Mendes v. Medtronic Inc.

18 F.3d 13 (1994) | Cited 117 times | First Circuit | March 9, 1994

BOWNES, Senior Circuit Judge.

In this products liability action against the manufacturer of an allegedly defective pacemaker, plaintiff-appellant, Ellen Mendes, appeals from an order granting summary judgment in favor of defendant-appellee, Medtronic, Inc. The district court entered summary judgment for Medtronic, ruling that the express preemption clause of the Medical Device Amendments (MDA) of the Federal Food, Drug, and Cosmetic Act (the Act), 21 U.S.C. § 360k(a), preempted plaintiff's Massachusetts common law claims.1 We affirm.



Congress enacted the MDA to give the Food and Drug Administration (FDA) comprehensive control over medical devices for the first time. Slater v. Optical Radiation Corp., 961 F.2d 1330, 1331 (7th Cir.), cert. denied, 121 L. Ed. 2d 246, 113 S. Ct. 327 (1992). The MDA reflects Congress's balancing the need for regulation to protect public health against its interest in allowing new and improved devices to be marketed expeditiously without the costs attributable to an excess of regulation. King v. Collagen Corp., 983 F.2d 1130, 1138-39 (1st Cir.) (Aldrich, J., Concurring), cert. denied, 126 L. Ed. 2d 52, 114 S. Ct. 84 (1993).

Pursuant to the MDA, FDA groups medical devices into three classes based on the degree of regulation necessary to assure safety and effectiveness. See 21 U.S.C. § 360c; H.R. Conf. Rep. No. 1090, 94th Cong., 2d Sess. 55 (1976), reprinted in 1976 U.S.C.C.A.N. 1103, 1107. All classes of devices are subject to "general controls," including labeling requirements and good manufacturing practices. See, e.g., 21 U.S.C. §§ 360i, 360j. Class III devices, such as pacemakers, pose the greatest risks. Such devices may be sold only if FDA finds that they are "substantially equivalent" in design and function to devices on the market before the MDA became effective in 1976, or--in the case of new or improved devices--if FDA grants premarket approval. Id. §§ 360c(a)(1)(C), 360e(b); 21 C.F.R. § 807.100. Devices found to be "substantially equivalent" are entitled to bypass the premarket approval process unless or until FDA issues a regulation specifying that the device undergo the review process.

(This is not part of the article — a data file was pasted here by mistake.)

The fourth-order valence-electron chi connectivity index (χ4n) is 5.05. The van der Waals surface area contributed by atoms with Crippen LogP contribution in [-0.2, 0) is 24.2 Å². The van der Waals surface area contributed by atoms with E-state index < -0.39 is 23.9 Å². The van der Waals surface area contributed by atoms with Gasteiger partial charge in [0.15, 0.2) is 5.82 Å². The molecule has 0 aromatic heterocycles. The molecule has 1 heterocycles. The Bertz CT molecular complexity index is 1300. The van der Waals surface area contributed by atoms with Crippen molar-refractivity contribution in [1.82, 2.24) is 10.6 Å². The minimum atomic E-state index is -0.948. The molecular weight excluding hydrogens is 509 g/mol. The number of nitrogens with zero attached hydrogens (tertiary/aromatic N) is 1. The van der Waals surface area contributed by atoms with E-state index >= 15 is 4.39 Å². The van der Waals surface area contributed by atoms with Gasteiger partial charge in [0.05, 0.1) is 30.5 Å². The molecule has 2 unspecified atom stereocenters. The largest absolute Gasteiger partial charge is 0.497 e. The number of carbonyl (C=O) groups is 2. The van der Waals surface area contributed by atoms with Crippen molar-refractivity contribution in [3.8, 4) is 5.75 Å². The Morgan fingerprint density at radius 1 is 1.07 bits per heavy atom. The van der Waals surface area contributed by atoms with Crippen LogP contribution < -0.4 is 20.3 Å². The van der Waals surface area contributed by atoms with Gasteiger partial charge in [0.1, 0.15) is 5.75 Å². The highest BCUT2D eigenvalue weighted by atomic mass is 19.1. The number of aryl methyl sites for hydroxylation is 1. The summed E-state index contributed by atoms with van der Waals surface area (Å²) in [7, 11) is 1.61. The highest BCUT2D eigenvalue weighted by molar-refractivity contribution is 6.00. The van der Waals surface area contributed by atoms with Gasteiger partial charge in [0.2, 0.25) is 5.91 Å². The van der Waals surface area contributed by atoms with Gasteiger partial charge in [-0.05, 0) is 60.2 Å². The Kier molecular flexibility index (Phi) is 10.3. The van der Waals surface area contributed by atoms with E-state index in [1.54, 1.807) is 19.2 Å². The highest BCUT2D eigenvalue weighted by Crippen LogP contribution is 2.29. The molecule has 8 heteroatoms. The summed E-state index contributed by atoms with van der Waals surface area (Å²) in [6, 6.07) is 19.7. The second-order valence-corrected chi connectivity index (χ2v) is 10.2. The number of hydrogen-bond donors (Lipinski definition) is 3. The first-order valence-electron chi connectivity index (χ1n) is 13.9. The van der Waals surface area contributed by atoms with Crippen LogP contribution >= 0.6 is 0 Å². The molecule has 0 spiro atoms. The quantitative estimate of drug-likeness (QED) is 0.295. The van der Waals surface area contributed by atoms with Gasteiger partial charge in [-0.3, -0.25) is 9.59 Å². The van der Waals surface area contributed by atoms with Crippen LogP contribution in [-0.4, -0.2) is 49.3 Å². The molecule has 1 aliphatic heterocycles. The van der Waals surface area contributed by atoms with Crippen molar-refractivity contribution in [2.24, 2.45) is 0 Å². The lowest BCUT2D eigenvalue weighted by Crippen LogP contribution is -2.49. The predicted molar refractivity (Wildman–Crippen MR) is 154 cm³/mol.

On May 14, 1986, a Medtronic pacemaker, a Class III device, was implanted into plaintiff. Medtronic had distributed the pacemaker since 1981 without premarket approval because no regulation specifically required premarket approval, and because FDA found the pacemaker to be substantially equivalent to pre-MDA pacemakers. On March 10, 1992, the pacemaker failed, and plaintiff nearly died. The pacemaker was surgically removed, and a new model implanted.

Plaintiff filed a complaint alleging that Medtronic was negligent in designing, manufacturing, and distributing her pacemaker. She also included claims alleging Medtronic's failure to provide adequate warnings, and breach of the implied warranty of merchantability. Medtronic moved for summary judgment on the ground that 21 U.S.C. § 360k(a) preempted all of plaintiff's claims. The district court granted the motion, and plaintiff appealed.2

Standard of Review

Our review of a district court's summary judgment decision is plenary. FDIC v. Anchor Properties, 13 F.3d 27 (1st Cir. Jan. 5, 1993). Summary judgment is appropriate when the pleadings and affidavits raise no genuine issue as to any material fact, and the moving party is entitled to judgment as a matter of law. Id. ; see also Fed. R. Civ. P. 56(c).

The nonmoving party bears the burden of placing at least one material fact into dispute after the moving party shows the absence of material fact. Celotex Corp. v. Catrett, 477 U.S. 317, 325, 91 L. Ed. 2d 265, 106 S. Ct. 2548 (1986). Evidence in the record supports that plaintiff's pacemaker was defective; that the defect caused plaintiff's injuries; and that Medtronic was aware, before the pacemaker failed, that the model might not work properly.